Sweden may help Ireland according to Sweden's Prime Minister Fredrik Reinfeldt. Britt Ekland in British reality TV show. When dreams keep you from living. Swedish Riksdag will scrutinize US embassy surveillance.
Sweden may help Ireland
The severely crisis-struck Ireland is expected to present a four-year plan on Tuesday on how it can reduce its difficult budget deficit. At the same time, Sweden's Prime Minister Fredrik Reinfeldt says that a Swedish loan to Ireland is not impossible. "If Ireland comes with a loan request, Sweden may surely considerate a bilateral loan. We are close to Ireland and we are always ready to listen and help if we can" Reinfeldt said to the Irish RTE.
Britt Ekland in British reality TV show
She was a James Bond girl already in 1974 (“The Man With the Golden Gun”), and she was a Swedish Hollywood wife long before there was ever a show with that name. Britt Ekland is now making a comeback as celebrity star in the British reality TV show “I’m a celebrity… get me out of here!” which is currently being filmed in Australia. “I’ve never seen the show,” says Ekland, who is 68. “So I don’t know what to expect.” “I’m a celebrity… get me out of here!” is one of the most popular reality TV shows in England, and Ekland will be paid a little bit more than 700 000 SEK ($100,884.04) for participating. “I’m not afraid of spiders or snakes, I’m a mom,” she says. “I have three children. As a mother you can’t be afraid of anything.” When asked how it feels to live close to people, other celebrities, she doesn’t even know for three weeks, Ekland says: “I’m a very physical person. I like to run and work out. Years and years of exercise will help me out.” When Britt Ekland was 22 years old she married the 17 years older “Pink Panther” star Peter Sellers, after having dated him for two weeks. “I tell my children: ‘Take it easy and party, but don’t marry the first person you look at.’”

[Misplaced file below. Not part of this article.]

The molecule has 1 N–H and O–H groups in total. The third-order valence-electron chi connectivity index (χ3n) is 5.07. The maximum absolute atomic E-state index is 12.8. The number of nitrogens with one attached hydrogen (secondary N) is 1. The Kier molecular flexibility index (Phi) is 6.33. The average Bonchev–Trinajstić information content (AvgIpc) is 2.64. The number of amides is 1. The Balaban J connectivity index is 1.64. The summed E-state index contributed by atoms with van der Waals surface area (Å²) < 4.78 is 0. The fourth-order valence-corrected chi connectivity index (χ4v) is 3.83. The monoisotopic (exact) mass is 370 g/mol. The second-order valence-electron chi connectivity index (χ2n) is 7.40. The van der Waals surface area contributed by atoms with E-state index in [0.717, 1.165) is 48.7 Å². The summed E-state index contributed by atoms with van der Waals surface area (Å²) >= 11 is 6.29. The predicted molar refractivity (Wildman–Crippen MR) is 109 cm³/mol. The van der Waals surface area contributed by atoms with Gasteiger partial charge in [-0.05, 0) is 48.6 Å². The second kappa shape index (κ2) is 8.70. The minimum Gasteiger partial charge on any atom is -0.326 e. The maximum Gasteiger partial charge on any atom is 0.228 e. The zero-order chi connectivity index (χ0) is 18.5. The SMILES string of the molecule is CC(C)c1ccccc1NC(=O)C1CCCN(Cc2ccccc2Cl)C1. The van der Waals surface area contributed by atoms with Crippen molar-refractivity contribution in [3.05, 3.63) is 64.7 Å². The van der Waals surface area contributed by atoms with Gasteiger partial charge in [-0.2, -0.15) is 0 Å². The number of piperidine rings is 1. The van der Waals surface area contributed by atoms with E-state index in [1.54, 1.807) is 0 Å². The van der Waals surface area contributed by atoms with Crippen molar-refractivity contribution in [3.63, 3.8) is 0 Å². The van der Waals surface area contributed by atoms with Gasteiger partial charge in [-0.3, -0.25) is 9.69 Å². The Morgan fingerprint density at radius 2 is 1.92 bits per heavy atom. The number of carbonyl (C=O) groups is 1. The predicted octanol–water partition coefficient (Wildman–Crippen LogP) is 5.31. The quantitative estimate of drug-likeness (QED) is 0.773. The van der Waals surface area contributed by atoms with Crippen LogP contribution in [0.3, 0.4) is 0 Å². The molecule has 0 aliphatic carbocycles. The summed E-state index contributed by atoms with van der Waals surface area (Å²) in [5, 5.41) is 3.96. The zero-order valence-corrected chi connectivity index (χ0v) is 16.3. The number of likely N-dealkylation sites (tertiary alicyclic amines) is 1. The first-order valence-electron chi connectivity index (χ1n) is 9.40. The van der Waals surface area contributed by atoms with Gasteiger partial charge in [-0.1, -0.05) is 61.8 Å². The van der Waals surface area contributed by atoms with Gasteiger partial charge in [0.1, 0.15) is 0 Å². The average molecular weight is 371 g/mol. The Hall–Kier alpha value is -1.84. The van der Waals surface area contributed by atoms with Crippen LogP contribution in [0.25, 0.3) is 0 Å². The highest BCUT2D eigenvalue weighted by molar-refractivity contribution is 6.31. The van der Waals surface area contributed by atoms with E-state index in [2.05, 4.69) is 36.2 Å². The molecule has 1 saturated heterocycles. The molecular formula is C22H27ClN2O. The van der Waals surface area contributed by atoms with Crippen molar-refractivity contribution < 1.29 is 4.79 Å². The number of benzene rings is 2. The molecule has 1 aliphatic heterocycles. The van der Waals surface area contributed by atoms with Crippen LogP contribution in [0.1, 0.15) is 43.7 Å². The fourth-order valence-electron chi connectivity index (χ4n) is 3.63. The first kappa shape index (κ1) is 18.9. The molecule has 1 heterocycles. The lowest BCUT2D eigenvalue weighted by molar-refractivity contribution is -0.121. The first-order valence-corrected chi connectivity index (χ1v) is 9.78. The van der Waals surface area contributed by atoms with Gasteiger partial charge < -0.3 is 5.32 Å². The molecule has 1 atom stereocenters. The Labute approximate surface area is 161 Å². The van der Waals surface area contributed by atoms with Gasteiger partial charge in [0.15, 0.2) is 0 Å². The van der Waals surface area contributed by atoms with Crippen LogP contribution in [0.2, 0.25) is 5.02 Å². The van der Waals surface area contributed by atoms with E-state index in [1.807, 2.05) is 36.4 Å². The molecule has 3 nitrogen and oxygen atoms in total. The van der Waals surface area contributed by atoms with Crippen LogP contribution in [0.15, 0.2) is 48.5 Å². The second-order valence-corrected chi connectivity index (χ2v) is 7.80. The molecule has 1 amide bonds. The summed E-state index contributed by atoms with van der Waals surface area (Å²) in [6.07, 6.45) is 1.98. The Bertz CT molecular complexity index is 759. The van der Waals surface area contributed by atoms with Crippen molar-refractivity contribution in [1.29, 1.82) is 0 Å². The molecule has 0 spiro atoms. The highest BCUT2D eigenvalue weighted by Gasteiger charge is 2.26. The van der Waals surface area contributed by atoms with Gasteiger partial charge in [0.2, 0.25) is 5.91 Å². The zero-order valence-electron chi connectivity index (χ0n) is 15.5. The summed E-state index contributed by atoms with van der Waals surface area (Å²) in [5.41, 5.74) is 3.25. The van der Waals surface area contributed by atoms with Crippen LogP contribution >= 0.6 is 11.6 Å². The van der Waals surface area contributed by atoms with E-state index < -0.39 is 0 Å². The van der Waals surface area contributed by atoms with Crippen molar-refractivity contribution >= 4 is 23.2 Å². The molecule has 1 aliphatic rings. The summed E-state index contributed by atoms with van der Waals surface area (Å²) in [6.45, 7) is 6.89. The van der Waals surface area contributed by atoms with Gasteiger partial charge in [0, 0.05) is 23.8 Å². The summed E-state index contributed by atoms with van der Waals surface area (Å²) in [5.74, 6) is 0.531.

When dreams keep you from living
A healthy long life and financially independent – that’s what Swedes dream of. But dreams like that, says psychologist Madeleine Gauffin, aren’t always constructive. “It’s important that we don’t create illusions about material stuff saving our lives and making us happier,” she continues. According to a study done by Svenska spel, every third Swede dream about being financially independent – something Gauffin views as worrisome sign or the times. “People are stuck in work situations where they feel more like prisoners. Even though we are doing relatively well, we long for a different kind of life.” Our everyday often seems like a long marathon race, says Gauffin. “Nobody is made to keep the kind of tempo we are currently keeping, still we continue because everybody else does. But many people are not doing very well because of it.” That’s when the power of dreams comes in, dreams can make our lives more endurable. But Gauffin warns about blurry dreams about money, saying these dreams hinder us from living life today, in the here and now. According to Gauffin, it’s better to think a bit differently. “Imagine you have only two more years to live,” she says. “Then what would you do?” The top list of what Swedes want in life: A healthy, long life (62%), financial independence (35%), children, family, or a partner (18%), trips or moving abroad (13%), winning money (13%), a better job, career (11%), better home (7%), more time off, less stress (6%), being happy (1%).
Swedish Riksdag will scrutinize US embassy surveillance
The Parliamentary Committee on the Constitution (Konstitutionsutskottet, KU ) will scrutinize in detail exactly how much the current and earlier ministers in Sweden have known about the US embassy's surveillance of people in Sweden. The Ministers for Justice as well as for Defense Ministers may be called to KU to answer detailed questions. According to Dagens Nyheter there are secret documents at the Ministry of Foreign Affairs, which show that already the Social Democratic government in 2002 had information about the American embassy's spy group SDU.